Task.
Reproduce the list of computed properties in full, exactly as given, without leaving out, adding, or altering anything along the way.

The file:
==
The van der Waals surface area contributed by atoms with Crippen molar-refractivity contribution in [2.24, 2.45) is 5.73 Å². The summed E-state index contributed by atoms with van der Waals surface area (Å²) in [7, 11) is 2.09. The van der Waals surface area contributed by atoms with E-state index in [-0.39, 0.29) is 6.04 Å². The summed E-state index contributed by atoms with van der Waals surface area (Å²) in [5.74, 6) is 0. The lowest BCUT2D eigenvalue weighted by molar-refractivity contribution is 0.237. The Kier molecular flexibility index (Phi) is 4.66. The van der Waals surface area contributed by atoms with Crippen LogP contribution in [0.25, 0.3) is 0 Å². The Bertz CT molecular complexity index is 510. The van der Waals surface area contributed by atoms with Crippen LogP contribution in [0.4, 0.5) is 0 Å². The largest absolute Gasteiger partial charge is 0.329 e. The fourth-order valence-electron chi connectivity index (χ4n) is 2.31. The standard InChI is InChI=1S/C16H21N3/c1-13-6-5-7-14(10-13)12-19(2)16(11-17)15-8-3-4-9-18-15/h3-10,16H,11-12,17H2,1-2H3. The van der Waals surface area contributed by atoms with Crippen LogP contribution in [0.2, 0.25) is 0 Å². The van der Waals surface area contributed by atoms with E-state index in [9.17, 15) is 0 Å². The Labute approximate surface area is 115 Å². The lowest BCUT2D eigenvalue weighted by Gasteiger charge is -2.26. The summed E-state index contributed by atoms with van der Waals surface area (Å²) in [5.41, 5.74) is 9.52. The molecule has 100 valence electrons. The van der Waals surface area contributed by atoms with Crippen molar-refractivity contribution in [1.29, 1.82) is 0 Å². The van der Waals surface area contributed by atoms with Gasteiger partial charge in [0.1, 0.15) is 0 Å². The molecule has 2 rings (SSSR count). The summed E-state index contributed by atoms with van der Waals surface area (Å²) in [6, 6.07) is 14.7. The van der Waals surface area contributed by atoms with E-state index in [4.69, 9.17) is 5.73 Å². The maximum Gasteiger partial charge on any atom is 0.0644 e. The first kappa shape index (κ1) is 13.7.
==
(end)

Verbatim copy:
The van der Waals surface area contributed by atoms with Crippen molar-refractivity contribution in [2.24, 2.45) is 5.73 Å². The summed E-state index contributed by atoms with van der Waals surface area (Å²) in [7, 11) is 2.09. The van der Waals surface area contributed by atoms with E-state index in [-0.39, 0.29) is 6.04 Å². The summed E-state index contributed by atoms with van der Waals surface area (Å²) in [5.74, 6) is 0. The lowest BCUT2D eigenvalue weighted by molar-refractivity contribution is 0.237. The Kier molecular flexibility index (Phi) is 4.66. The van der Waals surface area contributed by atoms with Crippen LogP contribution in [0.25, 0.3) is 0 Å². The Bertz CT molecular complexity index is 510. The van der Waals surface area contributed by atoms with Crippen LogP contribution in [0.4, 0.5) is 0 Å². The largest absolute Gasteiger partial charge is 0.329 e. The fourth-order valence-electron chi connectivity index (χ4n) is 2.31. The standard InChI is InChI=1S/C16H21N3/c1-13-6-5-7-14(10-13)12-19(2)16(11-17)15-8-3-4-9-18-15/h3-10,16H,11-12,17H2,1-2H3. The van der Waals surface area contributed by atoms with Crippen LogP contribution in [0.2, 0.25) is 0 Å². The van der Waals surface area contributed by atoms with E-state index in [9.17, 15) is 0 Å². The Labute approximate surface area is 115 Å². The lowest BCUT2D eigenvalue weighted by Gasteiger charge is -2.26. The summed E-state index contributed by atoms with van der Waals surface area (Å²) in [5.41, 5.74) is 9.52. The molecule has 100 valence electrons. The van der Waals surface area contributed by atoms with Crippen molar-refractivity contribution in [1.29, 1.82) is 0 Å². The van der Waals surface area contributed by atoms with Gasteiger partial charge in [0.1, 0.15) is 0 Å². The molecule has 2 rings (SSSR count). The summed E-state index contributed by atoms with van der Waals surface area (Å²) in [6, 6.07) is 14.7. The van der Waals surface area contributed by atoms with E-state index in [4.69, 9.17) is 5.73 Å². The maximum Gasteiger partial charge on any atom is 0.0644 e. The first kappa shape index (κ1) is 13.7.